Most people consider Bvlgari is an opulent lifestyle brand, conjuring images of Elizabeth Taylor's dripping jewels, floral fragrances and a general attitude of La Dolce Vita that is entirely in keeping with the Roman Jeweller.
And yes, it is all these things, but it's also more: because Bvlgari also has a base of operations in the quietly industrious Swiss town of Neuchâtel, which looks after its watchmaking.
This elevates the brand far beyond wafty and ephemeral notions of being an exercise in dainty women's watches covered with gems. Case in point: Bvlgaeri's breathtakingly complex men's watch family, the Octo Finissimo.
The Octo part of the family name shouldn't be too hard to work out – it refers to the loosely octagonal case shape, which, in turn, informs the overall mood of angles and facts.
On a supercar, this sort of geometry would be seen as aggressive, but on the much smaller and less aerodynamic wrist-sized real estate it comes across as architectural,
This shape has been part of Bvlgari's line-up for a long time now, but it took the addition of the Finissimo to take its final form, and that was to dominate the world of ultra-thin watches.
Making a hardwearing mechanical object exceptionally slender is quite an engineering feat, something that seasoned watchmakers treat as a challenge akin to the most demanding of complications, simply because there is no room for error
If you're crafting a tourbillon, a perpetual calendar or a what have you, there's no reason you can add another millimetre here or there.
But on an ultra-thin watch, the whole point of the exercise to do as much with as little space as possible, all while having to make something that is both functional, and wearable.
This punishing combination of criteria perhaps explains why so few brands have historically specialised in the area. And, for the longest time, Piaget was the king of thin. Launching the incredibly slender manually wound 9P movement (which clocked in at only 2mm) back in 1957, and dominated the space ever since.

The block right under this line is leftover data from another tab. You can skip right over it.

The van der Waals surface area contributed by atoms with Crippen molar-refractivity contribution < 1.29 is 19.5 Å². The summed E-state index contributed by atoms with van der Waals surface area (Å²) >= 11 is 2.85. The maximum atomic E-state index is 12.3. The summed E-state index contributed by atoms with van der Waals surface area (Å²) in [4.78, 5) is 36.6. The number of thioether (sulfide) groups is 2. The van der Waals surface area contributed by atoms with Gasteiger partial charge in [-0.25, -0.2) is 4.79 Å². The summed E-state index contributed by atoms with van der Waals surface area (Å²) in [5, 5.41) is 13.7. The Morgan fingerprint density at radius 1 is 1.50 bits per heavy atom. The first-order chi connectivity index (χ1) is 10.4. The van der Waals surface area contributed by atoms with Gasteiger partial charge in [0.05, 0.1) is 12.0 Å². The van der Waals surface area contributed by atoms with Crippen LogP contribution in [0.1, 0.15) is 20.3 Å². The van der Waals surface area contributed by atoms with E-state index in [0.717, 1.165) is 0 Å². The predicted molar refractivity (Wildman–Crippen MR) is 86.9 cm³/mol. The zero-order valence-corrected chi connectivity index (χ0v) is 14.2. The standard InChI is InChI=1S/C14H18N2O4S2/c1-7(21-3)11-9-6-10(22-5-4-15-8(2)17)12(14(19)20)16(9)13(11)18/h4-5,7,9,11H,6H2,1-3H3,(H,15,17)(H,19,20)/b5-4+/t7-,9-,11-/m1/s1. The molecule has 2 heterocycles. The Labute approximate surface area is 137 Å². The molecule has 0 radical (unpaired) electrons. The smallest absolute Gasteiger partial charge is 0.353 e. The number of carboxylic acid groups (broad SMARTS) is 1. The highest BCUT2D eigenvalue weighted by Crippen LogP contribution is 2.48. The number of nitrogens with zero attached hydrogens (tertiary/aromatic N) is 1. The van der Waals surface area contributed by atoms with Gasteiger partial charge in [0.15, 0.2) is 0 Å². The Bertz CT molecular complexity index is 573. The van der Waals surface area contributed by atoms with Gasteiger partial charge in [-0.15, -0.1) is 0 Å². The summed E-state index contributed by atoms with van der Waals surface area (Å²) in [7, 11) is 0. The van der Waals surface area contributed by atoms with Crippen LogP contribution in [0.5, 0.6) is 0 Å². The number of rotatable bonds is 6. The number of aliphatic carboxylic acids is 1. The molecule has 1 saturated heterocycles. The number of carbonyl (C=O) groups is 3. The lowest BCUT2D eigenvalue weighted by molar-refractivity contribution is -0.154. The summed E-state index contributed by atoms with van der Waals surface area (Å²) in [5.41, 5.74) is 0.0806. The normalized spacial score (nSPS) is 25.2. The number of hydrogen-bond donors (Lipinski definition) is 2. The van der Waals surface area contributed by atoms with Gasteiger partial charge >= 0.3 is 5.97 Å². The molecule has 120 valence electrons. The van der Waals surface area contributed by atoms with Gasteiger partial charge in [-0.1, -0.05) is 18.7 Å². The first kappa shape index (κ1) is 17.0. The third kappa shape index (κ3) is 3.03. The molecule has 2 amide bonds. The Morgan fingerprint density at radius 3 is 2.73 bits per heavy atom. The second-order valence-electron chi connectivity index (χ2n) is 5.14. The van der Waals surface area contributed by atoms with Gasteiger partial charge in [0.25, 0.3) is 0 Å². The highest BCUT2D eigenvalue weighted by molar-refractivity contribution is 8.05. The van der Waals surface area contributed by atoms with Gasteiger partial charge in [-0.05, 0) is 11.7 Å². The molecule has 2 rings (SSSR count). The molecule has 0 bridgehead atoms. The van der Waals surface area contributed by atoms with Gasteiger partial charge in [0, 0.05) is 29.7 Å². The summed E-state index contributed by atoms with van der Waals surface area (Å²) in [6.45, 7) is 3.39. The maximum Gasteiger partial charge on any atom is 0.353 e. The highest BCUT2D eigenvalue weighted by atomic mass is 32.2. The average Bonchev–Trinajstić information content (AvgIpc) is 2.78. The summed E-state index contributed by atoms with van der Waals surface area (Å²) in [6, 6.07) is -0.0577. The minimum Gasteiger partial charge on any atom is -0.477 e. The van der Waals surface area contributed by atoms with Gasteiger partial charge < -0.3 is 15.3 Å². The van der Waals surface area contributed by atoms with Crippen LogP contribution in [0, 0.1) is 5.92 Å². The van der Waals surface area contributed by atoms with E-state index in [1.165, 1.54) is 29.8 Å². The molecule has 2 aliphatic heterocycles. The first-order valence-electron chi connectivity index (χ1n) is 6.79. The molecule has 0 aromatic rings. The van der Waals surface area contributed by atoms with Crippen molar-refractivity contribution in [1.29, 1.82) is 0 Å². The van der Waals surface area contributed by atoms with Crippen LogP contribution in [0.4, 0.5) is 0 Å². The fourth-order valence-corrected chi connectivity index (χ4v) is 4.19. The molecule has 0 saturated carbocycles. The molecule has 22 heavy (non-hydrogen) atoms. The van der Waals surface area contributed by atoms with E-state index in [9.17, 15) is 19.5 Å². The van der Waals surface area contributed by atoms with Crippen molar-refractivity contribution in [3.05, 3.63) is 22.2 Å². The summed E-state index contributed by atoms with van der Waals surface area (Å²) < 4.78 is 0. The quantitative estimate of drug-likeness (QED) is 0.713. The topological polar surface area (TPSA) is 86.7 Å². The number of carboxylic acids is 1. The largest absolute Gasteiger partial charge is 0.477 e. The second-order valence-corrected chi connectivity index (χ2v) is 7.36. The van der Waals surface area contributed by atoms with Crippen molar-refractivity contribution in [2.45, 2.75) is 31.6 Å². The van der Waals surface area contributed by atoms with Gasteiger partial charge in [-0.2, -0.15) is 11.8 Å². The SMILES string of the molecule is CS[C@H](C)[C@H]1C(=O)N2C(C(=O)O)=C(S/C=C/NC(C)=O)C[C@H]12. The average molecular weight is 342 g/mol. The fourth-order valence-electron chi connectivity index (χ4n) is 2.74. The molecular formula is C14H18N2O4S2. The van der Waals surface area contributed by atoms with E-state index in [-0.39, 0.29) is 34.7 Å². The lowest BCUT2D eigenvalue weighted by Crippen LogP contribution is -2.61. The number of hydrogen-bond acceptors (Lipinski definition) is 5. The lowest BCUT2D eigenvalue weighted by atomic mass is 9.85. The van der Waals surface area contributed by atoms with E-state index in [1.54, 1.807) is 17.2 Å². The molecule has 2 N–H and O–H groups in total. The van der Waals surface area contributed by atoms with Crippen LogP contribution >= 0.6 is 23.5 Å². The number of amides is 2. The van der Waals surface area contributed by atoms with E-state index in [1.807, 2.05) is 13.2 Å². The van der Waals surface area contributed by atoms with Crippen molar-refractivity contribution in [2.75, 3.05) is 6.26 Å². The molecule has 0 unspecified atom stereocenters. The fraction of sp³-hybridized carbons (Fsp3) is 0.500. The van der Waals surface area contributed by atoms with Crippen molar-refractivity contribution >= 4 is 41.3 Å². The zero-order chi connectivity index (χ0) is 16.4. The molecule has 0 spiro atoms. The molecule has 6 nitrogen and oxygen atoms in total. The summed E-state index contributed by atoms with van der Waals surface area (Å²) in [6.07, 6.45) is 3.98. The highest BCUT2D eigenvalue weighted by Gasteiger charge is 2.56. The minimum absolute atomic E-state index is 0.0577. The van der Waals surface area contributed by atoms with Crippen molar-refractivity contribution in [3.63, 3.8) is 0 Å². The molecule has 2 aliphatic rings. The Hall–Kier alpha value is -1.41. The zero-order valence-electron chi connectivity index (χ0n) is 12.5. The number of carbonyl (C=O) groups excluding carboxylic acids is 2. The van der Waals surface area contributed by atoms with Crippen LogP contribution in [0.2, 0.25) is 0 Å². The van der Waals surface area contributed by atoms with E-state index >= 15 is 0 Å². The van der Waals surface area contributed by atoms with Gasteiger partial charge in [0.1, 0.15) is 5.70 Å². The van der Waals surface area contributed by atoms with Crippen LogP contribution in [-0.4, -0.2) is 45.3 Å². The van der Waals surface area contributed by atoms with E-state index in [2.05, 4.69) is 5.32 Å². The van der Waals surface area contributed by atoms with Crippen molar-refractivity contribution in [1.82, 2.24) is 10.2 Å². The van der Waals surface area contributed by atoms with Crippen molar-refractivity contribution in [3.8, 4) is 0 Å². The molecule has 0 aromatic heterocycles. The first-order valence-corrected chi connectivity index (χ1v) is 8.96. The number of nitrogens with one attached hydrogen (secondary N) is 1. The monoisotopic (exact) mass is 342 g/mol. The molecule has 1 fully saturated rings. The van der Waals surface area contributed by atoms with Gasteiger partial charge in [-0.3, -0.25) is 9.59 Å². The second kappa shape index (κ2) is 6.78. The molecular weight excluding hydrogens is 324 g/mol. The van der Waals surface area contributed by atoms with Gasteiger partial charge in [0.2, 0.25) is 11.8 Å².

That changed in 2014, when Bvlgari announced the manually winding Octo Finissimo in 2014, powered by a 2.3m mm thin movement.
This was the opening salvo in a campaign for Bvlgari to take the slender crown. An incredibly complex minute repeater followed up in 2016, where the entire chiming watch measured 6.9mm – a new record.
Bvlgari followed up in 2017 with the broadside: the Octo Finissimo Automatic. It's a watch that has come to define the brand's newfound sense of energy and horological purpose.
Not only did the 5.15mm case and 2.23mm thin automatic movement again break records, but the distinct visual aesthetic of the sandblasted grey titanium case made thin watches cool, rather than delicate dress pieces.
Equally avant-garde steel, gold and ceramic versions followed, showing that Bvlgari was very much on a roll.
In 2019 the brand dropped the mic again, with the Octo Finissimo Chronograph GMT, which set a new record for a thin automatic chronograph. The movement was 3.3mm, and the whole watch is 6.9mm.
At this point, the brand was risking thin fatigue setting in, but the ingenuity of the engineers still managed to surprise and delight.
Not only had they crammed hundreds of parts into a space around the size of a fifty-cent coin, but they had done it in style. A peripheral mass was used for the automatic winding, and even added a second time-zone into the equation, just because they could.
This year Bvlgari's march continues, as it introduced a new look on the Octo Finissimo Automatic. Bvlgari added satin-polished steel and black polished and sandblasted ceramic variants.
While the matt finishes of the first generation where stunning, the look was a little polarising for some, while these versions are far more crowd-pleasing.
Alongside these more 'entry-level' (yes, we're in a part of the stratosphere where a $17,800 watch is considered 'entry') pieces, Bvlgari also flexed its creative and technical muscles again with the Octo Finissimo Tourbillon Chronograph Skeleton Automatic.
This watch adds complication on complication in another record-breaking watch (this movement is 3.5mm thin, and the whole case is 7.4mm) that Bvlgari has, just for the aesthetic sake of it, executed in a gorgeous open-worked style.
From 2014 to 2020 and beyond, Bvlgari's ascension to the peaks of ultra-thin supremacy has been as rapid as it is astounding. Today these watches place the brand as among the most accomplished and technical makers around.